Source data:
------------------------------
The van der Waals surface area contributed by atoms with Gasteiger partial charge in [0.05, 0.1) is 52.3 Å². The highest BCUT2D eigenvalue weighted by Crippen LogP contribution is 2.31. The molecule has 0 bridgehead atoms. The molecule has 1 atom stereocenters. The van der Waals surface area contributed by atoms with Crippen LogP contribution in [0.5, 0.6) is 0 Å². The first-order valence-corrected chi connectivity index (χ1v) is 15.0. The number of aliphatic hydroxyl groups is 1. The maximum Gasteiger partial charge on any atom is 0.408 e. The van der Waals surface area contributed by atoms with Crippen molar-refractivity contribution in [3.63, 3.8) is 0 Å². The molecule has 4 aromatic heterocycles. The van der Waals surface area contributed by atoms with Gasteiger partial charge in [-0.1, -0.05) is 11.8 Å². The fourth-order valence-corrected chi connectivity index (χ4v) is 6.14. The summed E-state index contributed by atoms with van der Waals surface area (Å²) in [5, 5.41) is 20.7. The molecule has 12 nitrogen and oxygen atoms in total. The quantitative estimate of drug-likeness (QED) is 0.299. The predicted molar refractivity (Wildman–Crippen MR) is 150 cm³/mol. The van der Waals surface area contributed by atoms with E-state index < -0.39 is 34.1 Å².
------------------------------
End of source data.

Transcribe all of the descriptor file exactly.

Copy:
The van der Waals surface area contributed by atoms with Gasteiger partial charge in [0.05, 0.1) is 52.3 Å². The highest BCUT2D eigenvalue weighted by Crippen LogP contribution is 2.31. The molecule has 0 bridgehead atoms. The molecule has 1 atom stereocenters. The van der Waals surface area contributed by atoms with Crippen LogP contribution in [0.5, 0.6) is 0 Å². The first-order valence-corrected chi connectivity index (χ1v) is 15.0. The number of aliphatic hydroxyl groups is 1. The maximum Gasteiger partial charge on any atom is 0.408 e. The van der Waals surface area contributed by atoms with Crippen molar-refractivity contribution in [3.63, 3.8) is 0 Å². The molecule has 4 aromatic heterocycles. The van der Waals surface area contributed by atoms with Gasteiger partial charge in [-0.1, -0.05) is 11.8 Å². The fourth-order valence-corrected chi connectivity index (χ4v) is 6.14. The summed E-state index contributed by atoms with van der Waals surface area (Å²) in [5, 5.41) is 20.7. The molecule has 12 nitrogen and oxygen atoms in total. The quantitative estimate of drug-likeness (QED) is 0.299. The predicted molar refractivity (Wildman–Crippen MR) is 150 cm³/mol. The van der Waals surface area contributed by atoms with E-state index < -0.39 is 34.1 Å².